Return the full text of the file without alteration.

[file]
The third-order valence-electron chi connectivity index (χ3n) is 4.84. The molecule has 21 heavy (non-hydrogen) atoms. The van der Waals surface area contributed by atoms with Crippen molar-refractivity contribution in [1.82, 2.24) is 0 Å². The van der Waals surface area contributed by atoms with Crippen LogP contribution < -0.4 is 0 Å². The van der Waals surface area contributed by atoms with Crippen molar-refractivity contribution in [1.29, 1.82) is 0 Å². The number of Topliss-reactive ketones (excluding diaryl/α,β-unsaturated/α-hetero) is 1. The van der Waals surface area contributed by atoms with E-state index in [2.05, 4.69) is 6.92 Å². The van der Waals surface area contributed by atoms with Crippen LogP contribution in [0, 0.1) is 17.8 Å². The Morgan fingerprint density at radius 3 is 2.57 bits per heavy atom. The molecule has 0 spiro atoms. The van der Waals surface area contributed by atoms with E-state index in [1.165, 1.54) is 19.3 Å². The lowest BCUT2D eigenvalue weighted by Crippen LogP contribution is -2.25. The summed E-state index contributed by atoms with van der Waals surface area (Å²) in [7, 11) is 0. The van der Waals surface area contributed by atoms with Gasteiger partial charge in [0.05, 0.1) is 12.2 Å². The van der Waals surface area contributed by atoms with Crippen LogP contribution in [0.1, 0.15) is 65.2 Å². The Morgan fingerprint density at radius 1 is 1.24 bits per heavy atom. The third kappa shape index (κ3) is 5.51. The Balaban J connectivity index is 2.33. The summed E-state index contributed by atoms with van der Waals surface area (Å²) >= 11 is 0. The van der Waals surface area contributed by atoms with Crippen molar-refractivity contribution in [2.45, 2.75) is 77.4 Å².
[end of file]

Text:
The third-order valence-electron chi connectivity index (χ3n) is 4.84. The molecule has 21 heavy (non-hydrogen) atoms. The van der Waals surface area contributed by atoms with Crippen molar-refractivity contribution in [1.82, 2.24) is 0 Å². The van der Waals surface area contributed by atoms with Crippen LogP contribution < -0.4 is 0 Å². The van der Waals surface area contributed by atoms with Crippen molar-refractivity contribution in [1.29, 1.82) is 0 Å². The number of Topliss-reactive ketones (excluding diaryl/α,β-unsaturated/α-hetero) is 1. The van der Waals surface area contributed by atoms with E-state index in [2.05, 4.69) is 6.92 Å². The van der Waals surface area contributed by atoms with Crippen LogP contribution in [0, 0.1) is 17.8 Å². The Morgan fingerprint density at radius 3 is 2.57 bits per heavy atom. The molecule has 0 spiro atoms. The van der Waals surface area contributed by atoms with E-state index in [1.165, 1.54) is 19.3 Å². The lowest BCUT2D eigenvalue weighted by Crippen LogP contribution is -2.25. The summed E-state index contributed by atoms with van der Waals surface area (Å²) in [7, 11) is 0. The van der Waals surface area contributed by atoms with Gasteiger partial charge in [0.05, 0.1) is 12.2 Å². The van der Waals surface area contributed by atoms with Crippen LogP contribution in [0.1, 0.15) is 65.2 Å². The Morgan fingerprint density at radius 1 is 1.24 bits per heavy atom. The third kappa shape index (κ3) is 5.51. The Balaban J connectivity index is 2.33. The summed E-state index contributed by atoms with van der Waals surface area (Å²) >= 11 is 0. The van der Waals surface area contributed by atoms with Crippen molar-refractivity contribution in [2.45, 2.75) is 77.4 Å².